Arcades are no longer king, but Doris Self, 79, is still a high-scoring queen
Doris Self of Fort Lauderdale, Fla., shows her mastery of Q*bert. (Globe Photo / Robert Spencer)
WEIRS BEACH, N.H.-- As she flailed away at the video arcade console, Doris Self found it hard to concentrate. It wasn't a matter of age; she's sharp as ever at 79. It was all the distractions -- camera crews, reporters, curious onlookers of every age. They'd come to the Funspot arcade to see Self in action. You'd think they'd never seen an old lady playing a video game before.
In fact, they probably hadn't seen anyone Self's age playing so well. She sat at the console, one of those tabletop-style arcade games that let you pull up a chair, and ran up hundred-thousand-point scores with casual ease. It helped that she'd spent eight hours playing the previous day. ''Then I went next door and played poker for four hours," Self said with a laugh.
It was an unusual regimen for a player who'd come all the way from Fort Lauderdale, Fla., to set a world record -- two of them, in fact. Self came to Funspot last weekend to reclaim her old titles from the 1980s -- world's highest score on the classic video arcade game Q*bert, and world's oldest person to hold a video arcade record.
Born in Boston, raised in Cambridge, Self has a knack for making history. At 19, she became one of the first female flight attendants at Eastern Airlines. ''The DC-3 I used to fly on is hanging from the ceiling of the Smithsonian Air and Space Museum," she said. She later married an Eastern pilot and raised two children.
Then in her 50s, Self discovered video arcades. Her husband had passed away. To cheer her up, Self's daughter took her to a movie and then to a Chuck E. Cheese restaurant for pizza. The Chuck E. Cheese chain was launched by Nolan Bushnell, cofounder of video game maker Atari, and each restaurant has a video arcade.
Self's daughter goaded Doris into trying a few games. Soon she was hooked. It was the 1980s, the peak of the arcade craze, and Self soon discovered a large game room near her Florida home. It was full of younger kids during the day, and she preferred an older crowd. So she'd wait till 11 p.m. before heading for the arcade to play all night.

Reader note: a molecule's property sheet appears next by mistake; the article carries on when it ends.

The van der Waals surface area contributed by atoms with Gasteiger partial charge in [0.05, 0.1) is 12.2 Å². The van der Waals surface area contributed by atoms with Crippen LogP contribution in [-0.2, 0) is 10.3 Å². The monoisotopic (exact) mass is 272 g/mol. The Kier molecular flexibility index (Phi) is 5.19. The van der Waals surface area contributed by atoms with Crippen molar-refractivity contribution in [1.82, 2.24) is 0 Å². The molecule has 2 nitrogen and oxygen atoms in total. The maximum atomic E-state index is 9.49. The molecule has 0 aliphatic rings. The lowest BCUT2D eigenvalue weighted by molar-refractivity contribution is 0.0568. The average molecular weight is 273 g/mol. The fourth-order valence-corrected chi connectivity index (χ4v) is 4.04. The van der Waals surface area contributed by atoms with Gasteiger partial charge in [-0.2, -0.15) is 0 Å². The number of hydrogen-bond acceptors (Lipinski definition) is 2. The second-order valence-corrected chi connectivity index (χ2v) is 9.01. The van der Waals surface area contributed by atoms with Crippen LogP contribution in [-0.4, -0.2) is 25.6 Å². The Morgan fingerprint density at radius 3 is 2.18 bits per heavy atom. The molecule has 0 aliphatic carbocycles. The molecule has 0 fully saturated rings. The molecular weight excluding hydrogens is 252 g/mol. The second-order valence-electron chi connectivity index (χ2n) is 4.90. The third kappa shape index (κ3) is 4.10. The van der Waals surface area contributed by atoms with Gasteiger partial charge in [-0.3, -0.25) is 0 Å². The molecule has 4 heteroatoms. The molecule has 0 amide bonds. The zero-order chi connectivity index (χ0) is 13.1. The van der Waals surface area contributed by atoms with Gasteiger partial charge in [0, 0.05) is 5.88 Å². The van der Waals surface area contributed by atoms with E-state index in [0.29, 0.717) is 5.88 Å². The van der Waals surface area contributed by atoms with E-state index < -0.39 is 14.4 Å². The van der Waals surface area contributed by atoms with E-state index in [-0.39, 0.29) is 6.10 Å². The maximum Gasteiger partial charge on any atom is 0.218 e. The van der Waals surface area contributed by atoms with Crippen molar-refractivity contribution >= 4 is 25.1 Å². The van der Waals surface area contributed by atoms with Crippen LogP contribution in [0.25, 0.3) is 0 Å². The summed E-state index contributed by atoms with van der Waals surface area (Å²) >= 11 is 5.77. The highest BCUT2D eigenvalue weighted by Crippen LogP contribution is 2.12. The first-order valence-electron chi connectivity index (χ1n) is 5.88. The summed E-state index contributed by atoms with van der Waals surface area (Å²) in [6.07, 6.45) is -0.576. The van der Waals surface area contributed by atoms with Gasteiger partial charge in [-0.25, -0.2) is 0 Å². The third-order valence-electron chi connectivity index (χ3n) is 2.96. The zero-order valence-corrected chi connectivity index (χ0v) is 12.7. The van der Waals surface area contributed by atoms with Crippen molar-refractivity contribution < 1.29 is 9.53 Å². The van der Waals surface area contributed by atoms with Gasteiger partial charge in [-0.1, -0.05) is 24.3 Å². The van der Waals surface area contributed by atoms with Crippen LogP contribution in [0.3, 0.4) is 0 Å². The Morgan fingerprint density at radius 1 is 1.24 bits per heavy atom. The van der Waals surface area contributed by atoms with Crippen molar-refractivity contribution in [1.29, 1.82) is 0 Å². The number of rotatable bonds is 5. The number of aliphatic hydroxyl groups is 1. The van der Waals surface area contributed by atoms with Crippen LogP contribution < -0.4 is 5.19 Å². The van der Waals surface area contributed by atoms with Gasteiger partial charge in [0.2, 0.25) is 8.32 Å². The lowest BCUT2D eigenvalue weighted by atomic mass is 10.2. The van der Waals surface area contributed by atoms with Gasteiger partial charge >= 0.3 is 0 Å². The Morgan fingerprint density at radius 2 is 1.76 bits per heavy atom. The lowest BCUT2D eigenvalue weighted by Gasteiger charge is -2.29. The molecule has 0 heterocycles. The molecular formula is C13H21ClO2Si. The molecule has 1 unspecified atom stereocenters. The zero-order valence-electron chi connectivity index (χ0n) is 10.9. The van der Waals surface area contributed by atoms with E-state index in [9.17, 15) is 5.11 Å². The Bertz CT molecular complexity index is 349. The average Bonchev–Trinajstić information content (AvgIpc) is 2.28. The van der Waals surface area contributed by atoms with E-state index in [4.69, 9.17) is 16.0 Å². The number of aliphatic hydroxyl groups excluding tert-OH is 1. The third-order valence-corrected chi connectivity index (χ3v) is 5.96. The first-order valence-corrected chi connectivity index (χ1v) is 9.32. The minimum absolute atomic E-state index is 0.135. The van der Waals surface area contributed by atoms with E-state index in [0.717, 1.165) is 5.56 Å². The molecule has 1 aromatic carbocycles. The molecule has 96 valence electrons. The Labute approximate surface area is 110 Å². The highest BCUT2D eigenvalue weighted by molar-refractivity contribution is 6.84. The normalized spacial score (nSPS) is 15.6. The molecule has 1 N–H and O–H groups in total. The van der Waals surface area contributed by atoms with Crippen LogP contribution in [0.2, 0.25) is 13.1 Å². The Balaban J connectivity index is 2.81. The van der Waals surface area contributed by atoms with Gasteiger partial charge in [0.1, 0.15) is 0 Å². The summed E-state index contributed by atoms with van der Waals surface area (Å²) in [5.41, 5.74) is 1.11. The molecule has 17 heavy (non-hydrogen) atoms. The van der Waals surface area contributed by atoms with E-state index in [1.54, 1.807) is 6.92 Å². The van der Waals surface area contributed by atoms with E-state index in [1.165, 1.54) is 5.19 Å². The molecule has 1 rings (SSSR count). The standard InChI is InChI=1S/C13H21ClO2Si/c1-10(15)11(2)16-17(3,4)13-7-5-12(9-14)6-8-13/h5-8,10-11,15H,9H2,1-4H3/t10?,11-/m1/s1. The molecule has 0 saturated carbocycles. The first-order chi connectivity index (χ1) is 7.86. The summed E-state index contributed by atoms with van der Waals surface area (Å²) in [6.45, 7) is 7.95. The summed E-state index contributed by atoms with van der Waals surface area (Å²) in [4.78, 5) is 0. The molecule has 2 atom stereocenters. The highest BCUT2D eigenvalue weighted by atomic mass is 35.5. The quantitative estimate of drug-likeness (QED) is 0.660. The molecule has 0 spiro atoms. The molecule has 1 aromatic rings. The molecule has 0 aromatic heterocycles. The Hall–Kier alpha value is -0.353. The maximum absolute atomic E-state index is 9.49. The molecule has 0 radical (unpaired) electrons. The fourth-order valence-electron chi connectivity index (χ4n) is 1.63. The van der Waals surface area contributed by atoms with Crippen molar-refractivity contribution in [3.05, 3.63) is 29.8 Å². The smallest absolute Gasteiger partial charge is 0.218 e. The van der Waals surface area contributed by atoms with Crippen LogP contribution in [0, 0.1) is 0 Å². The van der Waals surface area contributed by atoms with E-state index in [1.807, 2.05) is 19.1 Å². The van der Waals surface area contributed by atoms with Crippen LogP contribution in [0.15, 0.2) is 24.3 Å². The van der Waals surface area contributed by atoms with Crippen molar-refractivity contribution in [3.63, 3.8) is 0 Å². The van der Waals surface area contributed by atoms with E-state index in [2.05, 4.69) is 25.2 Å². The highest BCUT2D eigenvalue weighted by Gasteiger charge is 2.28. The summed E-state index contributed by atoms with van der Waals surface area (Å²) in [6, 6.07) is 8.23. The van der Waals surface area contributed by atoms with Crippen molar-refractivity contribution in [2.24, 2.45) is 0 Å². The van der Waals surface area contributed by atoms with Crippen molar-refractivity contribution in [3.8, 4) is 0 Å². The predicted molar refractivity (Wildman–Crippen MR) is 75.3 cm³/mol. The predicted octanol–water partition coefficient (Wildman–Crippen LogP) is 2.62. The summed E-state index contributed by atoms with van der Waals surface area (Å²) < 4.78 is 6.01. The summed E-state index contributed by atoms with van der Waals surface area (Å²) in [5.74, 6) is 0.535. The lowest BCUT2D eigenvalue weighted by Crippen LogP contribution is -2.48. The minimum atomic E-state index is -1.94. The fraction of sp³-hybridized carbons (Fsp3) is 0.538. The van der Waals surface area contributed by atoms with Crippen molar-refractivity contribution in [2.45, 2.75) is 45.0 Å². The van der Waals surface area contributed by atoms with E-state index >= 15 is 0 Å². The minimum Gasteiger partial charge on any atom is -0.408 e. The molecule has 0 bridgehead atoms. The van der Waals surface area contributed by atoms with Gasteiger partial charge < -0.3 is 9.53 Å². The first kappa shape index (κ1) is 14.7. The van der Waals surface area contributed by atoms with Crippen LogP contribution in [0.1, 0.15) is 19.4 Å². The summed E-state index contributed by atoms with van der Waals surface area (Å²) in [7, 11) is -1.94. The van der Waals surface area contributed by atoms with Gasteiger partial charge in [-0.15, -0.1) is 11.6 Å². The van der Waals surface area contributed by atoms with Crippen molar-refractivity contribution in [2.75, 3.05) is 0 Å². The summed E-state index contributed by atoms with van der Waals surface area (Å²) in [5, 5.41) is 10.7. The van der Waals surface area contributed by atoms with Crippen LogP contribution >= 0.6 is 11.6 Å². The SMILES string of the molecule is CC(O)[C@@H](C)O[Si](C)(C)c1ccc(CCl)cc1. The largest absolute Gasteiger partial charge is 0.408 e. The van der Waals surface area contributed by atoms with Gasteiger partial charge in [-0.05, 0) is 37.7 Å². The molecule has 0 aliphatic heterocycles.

Q*bert was her favorite game -- an odd little title featuring a goofy-looking creature who hops around on a grid made up of dozens of cubes. The cubes change color with each hop, and the goal is to make them all the same color, while dodging a variety of critters who are trying to devour poor little Q*bert.
The young adults at the arcade welcomed their middle-age rival. ''Everybody wanted to adopt me," said Self. ''They couldn't have been nicer." And Self got so good at Q*bert she developed a reputation as a sort of hustler. ''They got to the point where they'd trick kids to play against me," she said.
Then, in 1984, Self ran up a Q*bert score of 1,112,300--the highest ever recorded up to that time. The news reached Walter Day, an Iowa resident who ran an arcade called Twin Galaxies and collected and published world record scores on hundreds of games. According to Day, Self wasn't just the all-time best Q*bert player; at 58, she was also the oldest person in the world to hold a video-gaming world record.
Self's high score was surpassed the very next year. But her ''world's oldest champion" title lasted until 2003, when 72-year-old New Hampshire resident John Lawton set a record for playing the game Depthcharge.
By then, Self had moved on to other interests -- mostly playing bridge and poker with her friends. She's also active in Silverliners, an organization of former Eastern Airlines flight attendants. Self's arcade days are over, because the old arcades are long gone, killed off by the rise of home gaming consoles.
But last month, Self heard from Billy Mitchell, a fellow Florida resident who manufactures Rickey's World Famous Louisiana Hot Sauce. Mitchell is also a famous gamer -- the first person to attain a perfect score on the arcade game Pac-Man. Mitchell offered to provide Self with a Q*bert game machine so she could polish her old skills. Then he sponsored a trip to Funspot, where she'd spend four days at a classic arcade game tournament with skilled players from around the country. Self would try to regain her crown while playing under the watchful eye of Day. His Twin Galaxies arcade has morphed into an Internet site and a massive book of gaming records -- a sort of Guinness Book of Records for geeks.
The challenge attracted plenty of attention from serious gamers. Ron Mowry of Plymouth, N.H., came to lend Self his support. Thirty-one years ago, Mowry played a pinball machine for 72 hours and eight minutes straight, a record that still stands. That's just as well; the 59-year-old Mowry would never try a stunt like that again. ''I'm smart now," he said.
But even with Mowry cheering Self on, her dream of renewed glory would not come true. ''There was so much distraction," she said. Funspot was crawling with journalists and spectators, and nobody had thought to set up a special area where contenders could play in peace. Instead, Self's machine was right on the arcade floor, amid dozens of others. ''They were fixing the machine right next to me," she said. ''The guy's inside with a flashlight and was hitting me in the face."
Self isn't too upset about it. ''It was fun," she said, ''and everyone was so nice." And besides, she's only 79. There's always next year.